There is pathos, then, in the failure of a speech. There is pathos when a president’s rhetoric proves unable, by its own standards, to take us somewhere better than we were before. And that pathos extends to the press—who in this case, Mattson suggests, served not merely as first-draft historians, but also, in their failure to see beyond the vagaries of the political moment, as agents of stagnation.
In that regard, ‘What the Heck’ is haunted by the specter of its own conditionality. It is the story of a speech that, to downgrade the moralism of Mattson’s title to mere realism, could have changed the country. “Are we so certain that the turn taken was the right one?” Mattson asks. “To remember Jimmy Carter’s speech today allows us to ask that question with the sort of moral import it deserves.”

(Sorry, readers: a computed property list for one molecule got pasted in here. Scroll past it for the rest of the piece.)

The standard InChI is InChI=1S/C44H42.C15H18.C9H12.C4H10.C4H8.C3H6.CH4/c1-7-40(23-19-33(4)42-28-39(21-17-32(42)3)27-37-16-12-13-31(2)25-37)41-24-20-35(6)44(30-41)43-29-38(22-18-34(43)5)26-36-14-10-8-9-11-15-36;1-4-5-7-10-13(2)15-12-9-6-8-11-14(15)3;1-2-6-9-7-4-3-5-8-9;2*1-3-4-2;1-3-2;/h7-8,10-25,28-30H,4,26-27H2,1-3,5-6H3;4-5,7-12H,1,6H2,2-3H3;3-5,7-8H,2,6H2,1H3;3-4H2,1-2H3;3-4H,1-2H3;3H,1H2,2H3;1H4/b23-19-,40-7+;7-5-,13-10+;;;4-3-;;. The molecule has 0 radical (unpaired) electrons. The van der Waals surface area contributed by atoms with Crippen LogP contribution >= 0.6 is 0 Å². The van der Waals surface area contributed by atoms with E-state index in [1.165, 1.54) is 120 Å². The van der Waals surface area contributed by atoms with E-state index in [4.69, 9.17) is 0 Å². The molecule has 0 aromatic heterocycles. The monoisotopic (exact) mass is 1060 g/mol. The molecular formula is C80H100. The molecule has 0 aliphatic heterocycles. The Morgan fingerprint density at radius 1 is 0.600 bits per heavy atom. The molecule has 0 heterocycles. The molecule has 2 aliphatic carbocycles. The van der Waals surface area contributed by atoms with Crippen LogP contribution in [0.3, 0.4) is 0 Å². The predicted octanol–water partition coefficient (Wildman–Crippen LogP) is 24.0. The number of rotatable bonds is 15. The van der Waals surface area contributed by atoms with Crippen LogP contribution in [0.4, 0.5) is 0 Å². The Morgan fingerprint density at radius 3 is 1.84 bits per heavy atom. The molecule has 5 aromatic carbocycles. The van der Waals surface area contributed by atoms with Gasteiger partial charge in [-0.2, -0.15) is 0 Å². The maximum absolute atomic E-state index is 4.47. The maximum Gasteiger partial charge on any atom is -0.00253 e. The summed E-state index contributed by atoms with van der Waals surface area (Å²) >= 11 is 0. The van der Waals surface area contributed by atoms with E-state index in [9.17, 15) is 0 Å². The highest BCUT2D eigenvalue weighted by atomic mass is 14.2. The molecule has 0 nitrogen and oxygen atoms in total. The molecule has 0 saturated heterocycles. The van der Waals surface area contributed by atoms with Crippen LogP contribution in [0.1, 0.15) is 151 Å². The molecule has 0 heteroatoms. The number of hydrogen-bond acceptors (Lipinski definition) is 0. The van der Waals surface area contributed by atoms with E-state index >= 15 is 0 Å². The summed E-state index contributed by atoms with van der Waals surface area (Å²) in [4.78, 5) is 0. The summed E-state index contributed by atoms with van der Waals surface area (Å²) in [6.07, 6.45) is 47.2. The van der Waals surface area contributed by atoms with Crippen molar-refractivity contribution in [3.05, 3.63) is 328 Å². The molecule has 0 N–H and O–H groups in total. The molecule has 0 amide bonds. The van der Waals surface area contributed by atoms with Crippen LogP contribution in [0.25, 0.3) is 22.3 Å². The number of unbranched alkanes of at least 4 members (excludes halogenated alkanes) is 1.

Indeed, it is that moral space—the space not only between promise and reality, but between the inspiring and obstructive capacity of words themselves—that the press must navigate every day. Journalists must have split loyalties if they are to discharge their duties fairly and well. They must answer both to the present moment and to history—and to both at the same time. ‘What the Heck’ is, in the end, a sober reminder of all that is at stake in that paradox, and of what can go wrong when the press surrenders itself to the caprice of the instant. Mattson’s is not a message of happiness or reassurance. But it is the truth, and it is a warning.